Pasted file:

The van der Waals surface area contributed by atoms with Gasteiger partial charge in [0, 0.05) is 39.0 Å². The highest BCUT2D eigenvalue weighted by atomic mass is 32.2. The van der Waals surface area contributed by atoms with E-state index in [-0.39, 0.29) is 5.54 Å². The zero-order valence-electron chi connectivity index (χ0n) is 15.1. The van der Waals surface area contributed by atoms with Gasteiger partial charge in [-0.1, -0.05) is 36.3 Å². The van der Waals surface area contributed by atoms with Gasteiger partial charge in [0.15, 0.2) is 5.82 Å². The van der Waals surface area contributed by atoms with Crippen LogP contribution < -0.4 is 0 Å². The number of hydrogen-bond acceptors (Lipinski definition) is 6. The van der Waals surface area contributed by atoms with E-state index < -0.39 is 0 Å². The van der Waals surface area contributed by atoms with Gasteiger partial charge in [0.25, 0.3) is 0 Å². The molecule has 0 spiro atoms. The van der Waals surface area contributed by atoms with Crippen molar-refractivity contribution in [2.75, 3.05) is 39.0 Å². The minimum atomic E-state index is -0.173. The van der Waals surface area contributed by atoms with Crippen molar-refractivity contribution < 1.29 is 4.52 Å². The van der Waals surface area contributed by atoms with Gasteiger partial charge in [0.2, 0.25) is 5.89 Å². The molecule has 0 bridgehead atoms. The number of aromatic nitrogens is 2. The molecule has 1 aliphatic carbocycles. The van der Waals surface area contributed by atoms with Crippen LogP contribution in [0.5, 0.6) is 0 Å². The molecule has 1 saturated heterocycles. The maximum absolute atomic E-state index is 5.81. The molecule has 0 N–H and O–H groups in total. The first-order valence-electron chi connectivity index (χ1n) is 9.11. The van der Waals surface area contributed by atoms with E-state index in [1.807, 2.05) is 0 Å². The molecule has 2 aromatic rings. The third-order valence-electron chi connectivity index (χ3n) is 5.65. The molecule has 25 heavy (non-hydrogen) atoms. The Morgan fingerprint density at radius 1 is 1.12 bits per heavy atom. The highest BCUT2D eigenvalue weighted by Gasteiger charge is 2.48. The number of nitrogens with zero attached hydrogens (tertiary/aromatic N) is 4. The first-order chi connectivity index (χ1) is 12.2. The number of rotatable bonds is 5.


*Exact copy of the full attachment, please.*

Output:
The van der Waals surface area contributed by atoms with Gasteiger partial charge in [0, 0.05) is 39.0 Å². The highest BCUT2D eigenvalue weighted by atomic mass is 32.2. The van der Waals surface area contributed by atoms with E-state index in [-0.39, 0.29) is 5.54 Å². The zero-order valence-electron chi connectivity index (χ0n) is 15.1. The van der Waals surface area contributed by atoms with Gasteiger partial charge in [-0.1, -0.05) is 36.3 Å². The van der Waals surface area contributed by atoms with Gasteiger partial charge in [0.15, 0.2) is 5.82 Å². The van der Waals surface area contributed by atoms with Crippen LogP contribution < -0.4 is 0 Å². The number of hydrogen-bond acceptors (Lipinski definition) is 6. The van der Waals surface area contributed by atoms with E-state index < -0.39 is 0 Å². The van der Waals surface area contributed by atoms with Gasteiger partial charge in [0.25, 0.3) is 0 Å². The molecule has 0 spiro atoms. The van der Waals surface area contributed by atoms with Crippen molar-refractivity contribution in [2.75, 3.05) is 39.0 Å². The minimum atomic E-state index is -0.173. The van der Waals surface area contributed by atoms with Crippen molar-refractivity contribution < 1.29 is 4.52 Å². The van der Waals surface area contributed by atoms with Gasteiger partial charge in [0.2, 0.25) is 5.89 Å². The molecule has 0 bridgehead atoms. The number of aromatic nitrogens is 2. The molecule has 1 aliphatic carbocycles. The van der Waals surface area contributed by atoms with Crippen LogP contribution in [0.5, 0.6) is 0 Å². The molecule has 1 saturated heterocycles. The maximum absolute atomic E-state index is 5.81. The molecule has 0 N–H and O–H groups in total. The first-order valence-electron chi connectivity index (χ1n) is 9.11. The van der Waals surface area contributed by atoms with E-state index in [1.807, 2.05) is 0 Å². The molecule has 2 aromatic rings. The third-order valence-electron chi connectivity index (χ3n) is 5.65. The molecule has 25 heavy (non-hydrogen) atoms. The Morgan fingerprint density at radius 1 is 1.12 bits per heavy atom. The highest BCUT2D eigenvalue weighted by Gasteiger charge is 2.48. The number of nitrogens with zero attached hydrogens (tertiary/aromatic N) is 4. The first-order chi connectivity index (χ1) is 12.2. The number of rotatable bonds is 5.